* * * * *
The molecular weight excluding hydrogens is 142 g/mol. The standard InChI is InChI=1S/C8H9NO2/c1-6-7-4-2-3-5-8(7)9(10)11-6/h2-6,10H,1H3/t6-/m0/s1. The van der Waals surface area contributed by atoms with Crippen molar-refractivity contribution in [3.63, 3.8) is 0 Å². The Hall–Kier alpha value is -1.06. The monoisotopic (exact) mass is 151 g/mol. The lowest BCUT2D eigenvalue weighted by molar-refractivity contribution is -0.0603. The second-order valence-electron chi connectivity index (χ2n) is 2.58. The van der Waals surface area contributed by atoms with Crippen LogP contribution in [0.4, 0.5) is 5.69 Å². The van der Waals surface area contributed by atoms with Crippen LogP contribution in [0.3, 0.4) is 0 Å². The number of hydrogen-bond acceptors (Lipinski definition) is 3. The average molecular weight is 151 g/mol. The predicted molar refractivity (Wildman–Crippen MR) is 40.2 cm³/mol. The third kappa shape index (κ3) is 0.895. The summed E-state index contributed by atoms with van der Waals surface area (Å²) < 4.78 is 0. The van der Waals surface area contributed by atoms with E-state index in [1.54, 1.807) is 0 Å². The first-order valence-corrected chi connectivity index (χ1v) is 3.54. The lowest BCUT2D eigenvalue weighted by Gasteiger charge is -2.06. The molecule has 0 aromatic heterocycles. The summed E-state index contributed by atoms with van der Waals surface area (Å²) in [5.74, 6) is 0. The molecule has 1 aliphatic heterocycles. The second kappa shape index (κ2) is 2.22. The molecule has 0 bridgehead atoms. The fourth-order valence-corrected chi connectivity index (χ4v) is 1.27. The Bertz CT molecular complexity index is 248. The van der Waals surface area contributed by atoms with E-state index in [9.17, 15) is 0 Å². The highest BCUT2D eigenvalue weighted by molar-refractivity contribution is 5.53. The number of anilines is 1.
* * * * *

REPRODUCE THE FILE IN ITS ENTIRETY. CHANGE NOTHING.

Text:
The molecular weight excluding hydrogens is 142 g/mol. The standard InChI is InChI=1S/C8H9NO2/c1-6-7-4-2-3-5-8(7)9(10)11-6/h2-6,10H,1H3/t6-/m0/s1. The van der Waals surface area contributed by atoms with Crippen molar-refractivity contribution in [3.63, 3.8) is 0 Å². The Hall–Kier alpha value is -1.06. The monoisotopic (exact) mass is 151 g/mol. The lowest BCUT2D eigenvalue weighted by molar-refractivity contribution is -0.0603. The second-order valence-electron chi connectivity index (χ2n) is 2.58. The van der Waals surface area contributed by atoms with Crippen LogP contribution in [0.4, 0.5) is 5.69 Å². The van der Waals surface area contributed by atoms with Crippen LogP contribution in [0.3, 0.4) is 0 Å². The number of hydrogen-bond acceptors (Lipinski definition) is 3. The average molecular weight is 151 g/mol. The predicted molar refractivity (Wildman–Crippen MR) is 40.2 cm³/mol. The third kappa shape index (κ3) is 0.895. The summed E-state index contributed by atoms with van der Waals surface area (Å²) < 4.78 is 0. The van der Waals surface area contributed by atoms with E-state index in [1.54, 1.807) is 0 Å². The first-order valence-corrected chi connectivity index (χ1v) is 3.54. The lowest BCUT2D eigenvalue weighted by Gasteiger charge is -2.06. The molecule has 0 aromatic heterocycles. The summed E-state index contributed by atoms with van der Waals surface area (Å²) in [5.74, 6) is 0. The molecule has 1 aliphatic heterocycles. The second kappa shape index (κ2) is 2.22. The molecule has 0 bridgehead atoms. The fourth-order valence-corrected chi connectivity index (χ4v) is 1.27. The Bertz CT molecular complexity index is 248. The van der Waals surface area contributed by atoms with E-state index in [9.17, 15) is 0 Å². The highest BCUT2D eigenvalue weighted by molar-refractivity contribution is 5.53. The number of anilines is 1.